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This year, The Lawyer’s annual ranking of the largest UK law firms by turnover is available as an interactive, digital benchmarking tool. For the first time this will allow you to manipulate each data set against the metrics of your choice.
THE LEGAL profession is showing signs of division over legal aid reform - a week after the Lord Chancellor unveiled his controversial Green Paper.
However, speakers at the Legal Action Group conference on legal aid were united in condemning Lord Mackay's cash limits.
Law Society deputy vice-president Henry Hodge said Lord Mackay's proposals were "treasury-driven" and "pernicious".
He defended the current legal aid system, saying, with improvement, it was the best way of targeting those who needed support if properly funded.
But his speech prompted "negative" claims from conference chair Barbara Stow, chair of the Legal Action Group, and a scathing attack from Brent Community Law Centre Coordinator Patrick Lefevre.
An outraged Lefevre said the current scheme deprived the poor of proper representation.
Despite a universal condemnation of cash limiting, two key speakers were significantly more accommodating to the Lord Chancellor's proposals than the Law Society.
Ann Abraham, chief executive of the National Association of Citizens Advice Bureaux, said the Green Paper was "imaginative and innovative" and did not rule out exclusive contracts.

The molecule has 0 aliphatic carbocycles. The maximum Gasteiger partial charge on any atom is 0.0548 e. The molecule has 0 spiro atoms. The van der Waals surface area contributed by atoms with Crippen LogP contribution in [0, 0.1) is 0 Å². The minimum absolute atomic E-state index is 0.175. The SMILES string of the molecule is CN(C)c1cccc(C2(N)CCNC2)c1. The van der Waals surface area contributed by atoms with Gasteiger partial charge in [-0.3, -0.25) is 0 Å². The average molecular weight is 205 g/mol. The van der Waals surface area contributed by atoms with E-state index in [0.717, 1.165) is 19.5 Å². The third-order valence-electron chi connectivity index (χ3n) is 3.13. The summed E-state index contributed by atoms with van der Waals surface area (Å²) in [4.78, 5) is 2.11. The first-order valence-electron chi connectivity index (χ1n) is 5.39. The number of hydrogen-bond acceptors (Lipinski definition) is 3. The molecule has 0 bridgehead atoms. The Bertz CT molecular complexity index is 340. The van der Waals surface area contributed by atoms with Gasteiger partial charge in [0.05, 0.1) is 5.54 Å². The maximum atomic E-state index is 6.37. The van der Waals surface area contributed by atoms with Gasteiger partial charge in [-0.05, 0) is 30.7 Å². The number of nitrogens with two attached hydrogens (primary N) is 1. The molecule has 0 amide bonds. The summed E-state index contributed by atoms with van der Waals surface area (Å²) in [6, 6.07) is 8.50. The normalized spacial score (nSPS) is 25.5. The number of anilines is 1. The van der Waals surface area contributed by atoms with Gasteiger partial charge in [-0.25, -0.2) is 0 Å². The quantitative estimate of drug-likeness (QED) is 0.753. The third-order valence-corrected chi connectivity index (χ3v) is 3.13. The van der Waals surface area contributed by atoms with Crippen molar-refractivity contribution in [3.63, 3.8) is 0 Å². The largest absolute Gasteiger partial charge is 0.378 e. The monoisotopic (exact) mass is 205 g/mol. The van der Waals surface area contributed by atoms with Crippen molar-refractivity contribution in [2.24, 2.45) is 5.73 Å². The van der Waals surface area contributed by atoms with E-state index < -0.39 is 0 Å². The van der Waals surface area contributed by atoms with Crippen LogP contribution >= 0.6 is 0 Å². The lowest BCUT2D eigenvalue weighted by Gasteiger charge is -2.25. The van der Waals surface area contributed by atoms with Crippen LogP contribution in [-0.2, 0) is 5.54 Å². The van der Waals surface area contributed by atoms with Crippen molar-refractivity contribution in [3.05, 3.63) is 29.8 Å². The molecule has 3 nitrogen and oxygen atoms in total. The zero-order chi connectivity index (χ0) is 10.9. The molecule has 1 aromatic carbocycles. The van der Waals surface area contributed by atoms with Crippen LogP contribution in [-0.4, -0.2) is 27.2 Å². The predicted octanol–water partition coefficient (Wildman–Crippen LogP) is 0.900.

Lady Wilcox, chair of the National Consumer Council, welcomed block funding which would "recognise the value of advice agencies". But she said the council was concerned about cash limits.
Meanwhile, Bar Council chair Peter Goldsmith proposed direct access to the Bar for advice agencies whose greater role he supported.
Earlier Lord Mackay fleshed out some of his proposals in a frank question and answer session with the 400-strong audience.
He agreed with Legal Aid Board chief executive Steve Orchard that franchising should monitor the quality of the service by measuring the outcome of cases and even tentatively floated the idea of league tables.
He also suggested contracts may not necessarily be awarded for a strict number of cases but for a general service.
Commenting on the added burden on solicitors caused by the recent wave of criminal justice reforms, he said he had expressed his concerns to his government colleagues.
Labour legal affairs spokesman Paul Boateng said his party intended to favour advice agencies and envisaged the provision of publicly funded legal services through exclusive contracts.